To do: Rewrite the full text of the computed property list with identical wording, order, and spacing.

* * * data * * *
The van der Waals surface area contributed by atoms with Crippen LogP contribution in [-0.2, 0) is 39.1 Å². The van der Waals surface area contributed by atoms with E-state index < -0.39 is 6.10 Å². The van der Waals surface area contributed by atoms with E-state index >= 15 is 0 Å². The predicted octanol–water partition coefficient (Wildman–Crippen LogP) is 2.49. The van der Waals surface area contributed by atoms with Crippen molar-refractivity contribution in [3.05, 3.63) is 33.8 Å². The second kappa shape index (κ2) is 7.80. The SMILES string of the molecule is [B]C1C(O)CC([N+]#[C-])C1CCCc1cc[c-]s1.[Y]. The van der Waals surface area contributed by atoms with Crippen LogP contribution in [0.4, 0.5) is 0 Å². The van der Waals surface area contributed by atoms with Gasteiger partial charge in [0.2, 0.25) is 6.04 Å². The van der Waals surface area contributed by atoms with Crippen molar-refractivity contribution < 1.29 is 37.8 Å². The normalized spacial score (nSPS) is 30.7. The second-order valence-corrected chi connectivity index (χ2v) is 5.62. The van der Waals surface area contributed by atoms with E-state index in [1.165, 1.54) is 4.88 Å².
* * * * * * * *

The van der Waals surface area contributed by atoms with Crippen LogP contribution in [-0.2, 0) is 39.1 Å². The van der Waals surface area contributed by atoms with E-state index < -0.39 is 6.10 Å². The van der Waals surface area contributed by atoms with E-state index >= 15 is 0 Å². The predicted octanol–water partition coefficient (Wildman–Crippen LogP) is 2.49. The van der Waals surface area contributed by atoms with Crippen molar-refractivity contribution in [3.05, 3.63) is 33.8 Å². The second kappa shape index (κ2) is 7.80. The SMILES string of the molecule is [B]C1C(O)CC([N+]#[C-])C1CCCc1cc[c-]s1.[Y]. The van der Waals surface area contributed by atoms with Crippen LogP contribution in [0.4, 0.5) is 0 Å². The van der Waals surface area contributed by atoms with Gasteiger partial charge in [0.2, 0.25) is 6.04 Å². The van der Waals surface area contributed by atoms with Crippen molar-refractivity contribution < 1.29 is 37.8 Å². The normalized spacial score (nSPS) is 30.7. The second-order valence-corrected chi connectivity index (χ2v) is 5.62. The van der Waals surface area contributed by atoms with E-state index in [1.165, 1.54) is 4.88 Å².